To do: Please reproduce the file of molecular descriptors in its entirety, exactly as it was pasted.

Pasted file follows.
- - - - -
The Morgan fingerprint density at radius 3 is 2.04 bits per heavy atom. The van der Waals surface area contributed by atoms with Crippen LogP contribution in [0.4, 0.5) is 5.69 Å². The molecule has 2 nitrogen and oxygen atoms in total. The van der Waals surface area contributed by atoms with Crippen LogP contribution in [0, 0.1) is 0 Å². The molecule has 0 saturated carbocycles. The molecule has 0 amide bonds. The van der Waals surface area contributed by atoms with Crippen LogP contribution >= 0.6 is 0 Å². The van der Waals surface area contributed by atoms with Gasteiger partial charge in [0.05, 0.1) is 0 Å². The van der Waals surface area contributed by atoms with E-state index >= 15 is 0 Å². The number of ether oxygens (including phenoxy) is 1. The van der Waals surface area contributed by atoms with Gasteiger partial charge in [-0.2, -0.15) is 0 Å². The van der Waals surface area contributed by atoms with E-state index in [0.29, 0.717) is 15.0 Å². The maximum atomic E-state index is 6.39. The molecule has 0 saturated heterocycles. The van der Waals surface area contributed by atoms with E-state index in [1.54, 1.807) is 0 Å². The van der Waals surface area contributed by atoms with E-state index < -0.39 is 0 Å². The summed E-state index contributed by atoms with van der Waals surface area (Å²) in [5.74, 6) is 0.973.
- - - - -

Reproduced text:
The Morgan fingerprint density at radius 3 is 2.04 bits per heavy atom. The van der Waals surface area contributed by atoms with Crippen LogP contribution in [0.4, 0.5) is 5.69 Å². The molecule has 2 nitrogen and oxygen atoms in total. The van der Waals surface area contributed by atoms with Crippen LogP contribution in [0, 0.1) is 0 Å². The molecule has 0 saturated carbocycles. The molecule has 0 amide bonds. The van der Waals surface area contributed by atoms with Crippen LogP contribution >= 0.6 is 0 Å². The van der Waals surface area contributed by atoms with Gasteiger partial charge in [0.05, 0.1) is 0 Å². The van der Waals surface area contributed by atoms with E-state index >= 15 is 0 Å². The number of ether oxygens (including phenoxy) is 1. The van der Waals surface area contributed by atoms with Gasteiger partial charge in [-0.2, -0.15) is 0 Å². The van der Waals surface area contributed by atoms with E-state index in [0.29, 0.717) is 15.0 Å². The maximum atomic E-state index is 6.39. The molecule has 0 saturated heterocycles. The van der Waals surface area contributed by atoms with E-state index in [1.54, 1.807) is 0 Å². The van der Waals surface area contributed by atoms with E-state index < -0.39 is 0 Å². The summed E-state index contributed by atoms with van der Waals surface area (Å²) in [5.74, 6) is 0.973.